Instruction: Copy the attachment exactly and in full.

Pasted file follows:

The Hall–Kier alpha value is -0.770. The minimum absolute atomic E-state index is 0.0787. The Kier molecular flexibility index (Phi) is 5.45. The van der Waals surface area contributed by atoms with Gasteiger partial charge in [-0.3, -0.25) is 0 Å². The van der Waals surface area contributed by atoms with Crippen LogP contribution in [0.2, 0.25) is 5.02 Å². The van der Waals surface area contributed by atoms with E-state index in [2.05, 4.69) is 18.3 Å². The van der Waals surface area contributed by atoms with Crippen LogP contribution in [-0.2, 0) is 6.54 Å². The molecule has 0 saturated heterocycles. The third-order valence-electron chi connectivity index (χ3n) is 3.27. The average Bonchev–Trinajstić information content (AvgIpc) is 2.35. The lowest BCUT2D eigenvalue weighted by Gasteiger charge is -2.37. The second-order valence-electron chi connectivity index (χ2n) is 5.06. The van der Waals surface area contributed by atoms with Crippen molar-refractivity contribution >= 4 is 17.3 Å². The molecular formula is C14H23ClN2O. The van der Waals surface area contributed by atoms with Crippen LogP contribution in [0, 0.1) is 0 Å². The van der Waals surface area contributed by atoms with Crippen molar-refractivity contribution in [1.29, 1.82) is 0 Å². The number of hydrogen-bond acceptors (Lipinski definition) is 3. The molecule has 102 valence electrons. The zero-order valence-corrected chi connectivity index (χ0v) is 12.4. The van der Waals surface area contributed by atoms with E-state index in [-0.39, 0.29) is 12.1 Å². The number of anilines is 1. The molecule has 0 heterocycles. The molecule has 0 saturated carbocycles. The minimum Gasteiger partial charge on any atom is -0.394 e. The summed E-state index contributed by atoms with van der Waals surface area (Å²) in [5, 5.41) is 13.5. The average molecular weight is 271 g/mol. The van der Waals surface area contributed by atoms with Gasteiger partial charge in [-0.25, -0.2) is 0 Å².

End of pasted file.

The Hall–Kier alpha value is -0.770. The minimum absolute atomic E-state index is 0.0787. The Kier molecular flexibility index (Phi) is 5.45. The van der Waals surface area contributed by atoms with Gasteiger partial charge in [-0.3, -0.25) is 0 Å². The van der Waals surface area contributed by atoms with Crippen LogP contribution in [0.2, 0.25) is 5.02 Å². The van der Waals surface area contributed by atoms with E-state index in [2.05, 4.69) is 18.3 Å². The van der Waals surface area contributed by atoms with Crippen LogP contribution in [-0.2, 0) is 6.54 Å². The molecule has 0 saturated heterocycles. The third-order valence-electron chi connectivity index (χ3n) is 3.27. The average Bonchev–Trinajstić information content (AvgIpc) is 2.35. The lowest BCUT2D eigenvalue weighted by Gasteiger charge is -2.37. The second-order valence-electron chi connectivity index (χ2n) is 5.06. The van der Waals surface area contributed by atoms with Crippen molar-refractivity contribution >= 4 is 17.3 Å². The molecular formula is C14H23ClN2O. The van der Waals surface area contributed by atoms with Crippen LogP contribution in [0, 0.1) is 0 Å². The van der Waals surface area contributed by atoms with Crippen molar-refractivity contribution in [1.29, 1.82) is 0 Å². The number of hydrogen-bond acceptors (Lipinski definition) is 3. The molecule has 102 valence electrons. The zero-order valence-corrected chi connectivity index (χ0v) is 12.4. The van der Waals surface area contributed by atoms with E-state index in [-0.39, 0.29) is 12.1 Å². The number of anilines is 1. The molecule has 0 heterocycles. The molecule has 0 saturated carbocycles. The minimum Gasteiger partial charge on any atom is -0.394 e. The summed E-state index contributed by atoms with van der Waals surface area (Å²) in [5, 5.41) is 13.5. The average molecular weight is 271 g/mol. The van der Waals surface area contributed by atoms with Gasteiger partial charge in [-0.25, -0.2) is 0 Å².